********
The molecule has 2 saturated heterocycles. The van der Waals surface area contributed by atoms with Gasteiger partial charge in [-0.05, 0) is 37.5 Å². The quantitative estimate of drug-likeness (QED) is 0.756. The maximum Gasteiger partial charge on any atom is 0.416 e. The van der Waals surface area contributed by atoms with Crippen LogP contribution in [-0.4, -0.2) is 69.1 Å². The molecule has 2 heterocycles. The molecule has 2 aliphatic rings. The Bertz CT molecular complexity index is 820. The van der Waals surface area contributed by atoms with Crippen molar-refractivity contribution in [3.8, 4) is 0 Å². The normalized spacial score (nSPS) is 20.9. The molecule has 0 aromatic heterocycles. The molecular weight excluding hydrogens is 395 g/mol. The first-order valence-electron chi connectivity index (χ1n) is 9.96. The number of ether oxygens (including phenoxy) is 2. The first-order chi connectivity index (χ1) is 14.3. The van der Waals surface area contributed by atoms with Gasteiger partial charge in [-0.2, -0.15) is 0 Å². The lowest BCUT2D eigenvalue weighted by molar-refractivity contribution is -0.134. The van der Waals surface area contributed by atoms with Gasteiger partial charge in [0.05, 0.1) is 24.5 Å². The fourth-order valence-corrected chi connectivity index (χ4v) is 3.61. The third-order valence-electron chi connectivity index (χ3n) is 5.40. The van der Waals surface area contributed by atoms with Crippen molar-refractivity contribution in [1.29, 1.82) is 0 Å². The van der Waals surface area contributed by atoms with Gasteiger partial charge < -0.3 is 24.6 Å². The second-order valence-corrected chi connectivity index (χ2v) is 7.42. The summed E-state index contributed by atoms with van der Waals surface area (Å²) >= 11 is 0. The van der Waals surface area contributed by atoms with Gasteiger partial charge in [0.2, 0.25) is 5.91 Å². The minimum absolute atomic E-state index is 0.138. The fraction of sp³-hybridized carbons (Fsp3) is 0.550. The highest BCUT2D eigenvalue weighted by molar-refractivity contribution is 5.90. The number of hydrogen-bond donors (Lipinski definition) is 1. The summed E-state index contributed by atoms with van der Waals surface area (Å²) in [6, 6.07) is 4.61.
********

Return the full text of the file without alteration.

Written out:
The molecule has 2 saturated heterocycles. The van der Waals surface area contributed by atoms with Gasteiger partial charge in [-0.05, 0) is 37.5 Å². The quantitative estimate of drug-likeness (QED) is 0.756. The maximum Gasteiger partial charge on any atom is 0.416 e. The van der Waals surface area contributed by atoms with Crippen LogP contribution in [-0.4, -0.2) is 69.1 Å². The molecule has 2 heterocycles. The molecule has 2 aliphatic rings. The Bertz CT molecular complexity index is 820. The van der Waals surface area contributed by atoms with Crippen molar-refractivity contribution in [3.8, 4) is 0 Å². The normalized spacial score (nSPS) is 20.9. The molecule has 0 aromatic heterocycles. The molecular weight excluding hydrogens is 395 g/mol. The first-order valence-electron chi connectivity index (χ1n) is 9.96. The number of ether oxygens (including phenoxy) is 2. The first-order chi connectivity index (χ1) is 14.3. The van der Waals surface area contributed by atoms with Gasteiger partial charge in [-0.2, -0.15) is 0 Å². The lowest BCUT2D eigenvalue weighted by molar-refractivity contribution is -0.134. The van der Waals surface area contributed by atoms with Gasteiger partial charge in [0.05, 0.1) is 24.5 Å². The fourth-order valence-corrected chi connectivity index (χ4v) is 3.61. The third-order valence-electron chi connectivity index (χ3n) is 5.40. The van der Waals surface area contributed by atoms with Crippen molar-refractivity contribution in [1.29, 1.82) is 0 Å². The van der Waals surface area contributed by atoms with Gasteiger partial charge < -0.3 is 24.6 Å². The second-order valence-corrected chi connectivity index (χ2v) is 7.42. The summed E-state index contributed by atoms with van der Waals surface area (Å²) >= 11 is 0. The van der Waals surface area contributed by atoms with Gasteiger partial charge in [0.2, 0.25) is 5.91 Å². The minimum absolute atomic E-state index is 0.138. The fraction of sp³-hybridized carbons (Fsp3) is 0.550. The highest BCUT2D eigenvalue weighted by molar-refractivity contribution is 5.90. The number of hydrogen-bond donors (Lipinski definition) is 1. The summed E-state index contributed by atoms with van der Waals surface area (Å²) in [6, 6.07) is 4.61.